This is a significant development considering the swift action that many African governments took in the early days of the pandemic. Many African nations introduced some of the world’s most stringent regulations that placed restrictions on the movement of people domestically and halted international travel from high-risk areas, including Asia, Europe, and the United States. The World Health Organization has praised Africa’s coronavirus response, attributing it to the significant decrease in infection rates over the past few months. Given the relatively low number of infections, a number of government’s across the continent have begun easing COVID-19 related restrictions and re-opening economies. According to the World Health Organization (WHO) and the Africa Centre for Disease Control, the number of daily confirmed cases has been on the decline for about two months, with the continent accounting for just under 5 percent of cases globally and 3.6 percent of deaths, from a population of more than one billion people.
After a strict lockdown period which resulted in gross domestic product contraction of an annualized 51 percent in the second quarter of 2020, South Africa moved from Alert Level 2 to Alert Level 1 of the Risk Adjusted Strategy on midnight of September 20, 2020. This change allowed for, among other things, the re-opening of international borders with some restrictions. As part of the gradual return to regular economic and social activity, government revised regulations relating to gatherings, travel, and curfews for commercial activities. Social, religious, political and other gatherings are permitted under Alert Level 1, as long as the number of people does not exceed 50 percent of the normal capacity of a venue, up to a maximum of 250 people for indoor gatherings and 500 people for outdoor gatherings. Strict health protocols, such as washing or sanitizing hands, social distancing and mask-wearing, remain in place.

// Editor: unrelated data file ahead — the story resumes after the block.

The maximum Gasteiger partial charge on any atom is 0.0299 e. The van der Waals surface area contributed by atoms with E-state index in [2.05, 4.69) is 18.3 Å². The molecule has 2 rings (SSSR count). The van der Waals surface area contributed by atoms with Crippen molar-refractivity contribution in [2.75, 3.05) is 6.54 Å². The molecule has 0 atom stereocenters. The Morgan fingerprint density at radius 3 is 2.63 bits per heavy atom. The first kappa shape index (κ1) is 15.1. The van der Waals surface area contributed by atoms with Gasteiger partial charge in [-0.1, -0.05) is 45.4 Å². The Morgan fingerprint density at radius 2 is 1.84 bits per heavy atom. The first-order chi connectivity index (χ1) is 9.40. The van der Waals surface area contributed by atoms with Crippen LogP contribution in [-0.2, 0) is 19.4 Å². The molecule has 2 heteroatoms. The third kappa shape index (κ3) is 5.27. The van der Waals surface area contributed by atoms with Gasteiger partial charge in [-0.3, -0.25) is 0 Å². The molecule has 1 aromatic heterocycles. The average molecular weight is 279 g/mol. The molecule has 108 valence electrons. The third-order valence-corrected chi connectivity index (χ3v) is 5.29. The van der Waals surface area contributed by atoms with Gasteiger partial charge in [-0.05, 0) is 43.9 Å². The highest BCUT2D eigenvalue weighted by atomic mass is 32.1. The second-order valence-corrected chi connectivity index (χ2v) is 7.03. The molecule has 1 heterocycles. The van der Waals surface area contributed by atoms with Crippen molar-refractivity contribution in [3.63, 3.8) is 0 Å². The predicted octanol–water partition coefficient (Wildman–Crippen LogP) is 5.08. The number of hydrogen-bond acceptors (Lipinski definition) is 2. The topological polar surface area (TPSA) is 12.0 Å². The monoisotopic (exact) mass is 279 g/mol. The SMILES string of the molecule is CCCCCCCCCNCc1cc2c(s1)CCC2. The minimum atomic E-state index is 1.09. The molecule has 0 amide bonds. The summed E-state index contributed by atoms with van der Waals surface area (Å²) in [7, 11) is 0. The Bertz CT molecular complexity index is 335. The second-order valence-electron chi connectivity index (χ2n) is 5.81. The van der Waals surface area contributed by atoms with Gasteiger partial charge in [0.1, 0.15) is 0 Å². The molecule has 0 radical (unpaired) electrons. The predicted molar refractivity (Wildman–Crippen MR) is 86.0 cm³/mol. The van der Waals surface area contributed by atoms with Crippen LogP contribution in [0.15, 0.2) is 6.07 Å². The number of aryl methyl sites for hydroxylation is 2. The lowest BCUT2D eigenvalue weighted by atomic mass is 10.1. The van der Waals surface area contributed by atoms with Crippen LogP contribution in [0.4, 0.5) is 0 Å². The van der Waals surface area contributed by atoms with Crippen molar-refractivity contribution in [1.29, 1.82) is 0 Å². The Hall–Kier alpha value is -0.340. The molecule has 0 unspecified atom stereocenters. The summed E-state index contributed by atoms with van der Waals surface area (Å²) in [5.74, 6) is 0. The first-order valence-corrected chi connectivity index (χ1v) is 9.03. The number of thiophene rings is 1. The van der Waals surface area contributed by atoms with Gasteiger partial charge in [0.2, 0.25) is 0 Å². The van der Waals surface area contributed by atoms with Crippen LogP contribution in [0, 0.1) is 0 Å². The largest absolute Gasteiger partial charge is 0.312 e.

The pandemic has devastated the economy of Africa’s most populous country, Nigeria, resulting in a 61 percent year-on-year contraction in the second quarter of 2020, with the World Economic Forum projecting that the economy is set for its worst recession in four decades. The fall in global oil prices, the industry that generates 90 percent of Nigeria’s export revenues, has resulted in increased unemployment. International flights to and from Nigeria resumed on September 5, 2020, following a five month suspension. Hospitality establishments have been allowed to resume operations at 50 percent capacity, while schools and university have also started re-opening.
With Kenya reporting 38,115 positive cases of the coronavirus as of September 27, 2020, the East African country is considering ways to re-open the economy. A highly contested topic is the re-opening of schools, originally scheduled for January 2020. In the meantime, travel restrictions have been eased allowing the tourism sector to resume operations following months of closure.
For further information, please reach out to Covington’s COVID-19 Task Force at COVID19@cov.com, Witney Schneidman at WSchneidman@cov.com or Mosa Mkhize at MMkhize@cov.com.
This post can also be found on CovAfrica, the firm’s blog on legal, regulatory, political and economic developments in Africa.